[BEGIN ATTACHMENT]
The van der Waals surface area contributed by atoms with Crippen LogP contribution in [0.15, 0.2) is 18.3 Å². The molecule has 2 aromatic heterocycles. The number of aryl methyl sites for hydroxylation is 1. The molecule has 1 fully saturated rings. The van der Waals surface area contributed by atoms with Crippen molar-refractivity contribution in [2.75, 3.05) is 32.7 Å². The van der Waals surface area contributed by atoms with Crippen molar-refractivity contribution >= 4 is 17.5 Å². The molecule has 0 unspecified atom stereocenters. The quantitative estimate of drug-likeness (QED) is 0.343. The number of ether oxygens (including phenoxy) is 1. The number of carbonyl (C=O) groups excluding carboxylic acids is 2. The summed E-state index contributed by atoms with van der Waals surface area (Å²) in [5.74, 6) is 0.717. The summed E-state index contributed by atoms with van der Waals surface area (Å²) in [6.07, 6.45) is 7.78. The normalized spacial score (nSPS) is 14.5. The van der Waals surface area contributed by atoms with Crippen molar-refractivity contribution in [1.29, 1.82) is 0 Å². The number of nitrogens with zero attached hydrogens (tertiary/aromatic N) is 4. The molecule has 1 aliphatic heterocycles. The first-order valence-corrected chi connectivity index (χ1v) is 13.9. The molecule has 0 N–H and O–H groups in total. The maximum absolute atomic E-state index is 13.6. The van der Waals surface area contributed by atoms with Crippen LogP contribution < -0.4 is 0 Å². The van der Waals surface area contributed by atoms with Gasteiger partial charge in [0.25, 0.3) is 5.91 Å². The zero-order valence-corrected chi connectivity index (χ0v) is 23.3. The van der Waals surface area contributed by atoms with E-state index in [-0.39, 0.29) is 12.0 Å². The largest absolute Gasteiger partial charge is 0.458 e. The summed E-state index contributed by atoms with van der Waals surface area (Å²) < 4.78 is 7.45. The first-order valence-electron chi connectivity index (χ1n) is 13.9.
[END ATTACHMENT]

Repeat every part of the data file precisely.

The van der Waals surface area contributed by atoms with Crippen LogP contribution in [0.15, 0.2) is 18.3 Å². The molecule has 2 aromatic heterocycles. The number of aryl methyl sites for hydroxylation is 1. The molecule has 1 fully saturated rings. The van der Waals surface area contributed by atoms with Crippen molar-refractivity contribution in [2.75, 3.05) is 32.7 Å². The van der Waals surface area contributed by atoms with Crippen molar-refractivity contribution >= 4 is 17.5 Å². The molecule has 0 unspecified atom stereocenters. The quantitative estimate of drug-likeness (QED) is 0.343. The number of ether oxygens (including phenoxy) is 1. The number of carbonyl (C=O) groups excluding carboxylic acids is 2. The summed E-state index contributed by atoms with van der Waals surface area (Å²) in [5.74, 6) is 0.717. The summed E-state index contributed by atoms with van der Waals surface area (Å²) in [6.07, 6.45) is 7.78. The normalized spacial score (nSPS) is 14.5. The van der Waals surface area contributed by atoms with Crippen molar-refractivity contribution in [1.29, 1.82) is 0 Å². The number of nitrogens with zero attached hydrogens (tertiary/aromatic N) is 4. The molecule has 1 aliphatic heterocycles. The first-order valence-corrected chi connectivity index (χ1v) is 13.9. The molecule has 0 N–H and O–H groups in total. The maximum absolute atomic E-state index is 13.6. The van der Waals surface area contributed by atoms with Crippen LogP contribution < -0.4 is 0 Å². The van der Waals surface area contributed by atoms with Gasteiger partial charge in [0.25, 0.3) is 5.91 Å². The zero-order valence-corrected chi connectivity index (χ0v) is 23.3. The van der Waals surface area contributed by atoms with E-state index in [-0.39, 0.29) is 12.0 Å². The largest absolute Gasteiger partial charge is 0.458 e. The summed E-state index contributed by atoms with van der Waals surface area (Å²) < 4.78 is 7.45. The first-order valence-electron chi connectivity index (χ1n) is 13.9.